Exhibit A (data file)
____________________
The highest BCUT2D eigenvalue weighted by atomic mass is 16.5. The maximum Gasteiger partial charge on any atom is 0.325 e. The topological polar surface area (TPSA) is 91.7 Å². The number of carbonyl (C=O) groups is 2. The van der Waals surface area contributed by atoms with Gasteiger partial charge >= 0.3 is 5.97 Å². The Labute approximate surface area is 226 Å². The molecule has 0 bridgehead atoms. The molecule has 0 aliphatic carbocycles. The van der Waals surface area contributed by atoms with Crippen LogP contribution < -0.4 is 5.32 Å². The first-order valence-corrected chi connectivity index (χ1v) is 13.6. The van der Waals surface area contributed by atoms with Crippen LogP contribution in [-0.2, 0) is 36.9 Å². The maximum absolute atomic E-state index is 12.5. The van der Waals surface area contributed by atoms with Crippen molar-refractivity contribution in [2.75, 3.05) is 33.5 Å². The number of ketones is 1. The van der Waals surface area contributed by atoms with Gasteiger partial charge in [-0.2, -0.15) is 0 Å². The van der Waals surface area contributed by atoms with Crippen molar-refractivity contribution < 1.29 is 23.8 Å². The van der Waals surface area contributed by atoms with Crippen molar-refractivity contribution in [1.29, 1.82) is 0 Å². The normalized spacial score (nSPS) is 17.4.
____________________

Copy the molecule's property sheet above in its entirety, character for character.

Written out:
The highest BCUT2D eigenvalue weighted by atomic mass is 16.5. The maximum Gasteiger partial charge on any atom is 0.325 e. The topological polar surface area (TPSA) is 91.7 Å². The number of carbonyl (C=O) groups is 2. The van der Waals surface area contributed by atoms with Gasteiger partial charge >= 0.3 is 5.97 Å². The Labute approximate surface area is 226 Å². The molecule has 0 bridgehead atoms. The molecule has 0 aliphatic carbocycles. The van der Waals surface area contributed by atoms with Crippen LogP contribution < -0.4 is 5.32 Å². The first-order valence-corrected chi connectivity index (χ1v) is 13.6. The van der Waals surface area contributed by atoms with Crippen LogP contribution in [-0.2, 0) is 36.9 Å². The maximum absolute atomic E-state index is 12.5. The van der Waals surface area contributed by atoms with Crippen molar-refractivity contribution in [2.75, 3.05) is 33.5 Å². The number of ketones is 1. The van der Waals surface area contributed by atoms with Gasteiger partial charge in [-0.2, -0.15) is 0 Å². The van der Waals surface area contributed by atoms with Crippen molar-refractivity contribution < 1.29 is 23.8 Å². The van der Waals surface area contributed by atoms with Crippen molar-refractivity contribution in [1.29, 1.82) is 0 Å². The normalized spacial score (nSPS) is 17.4.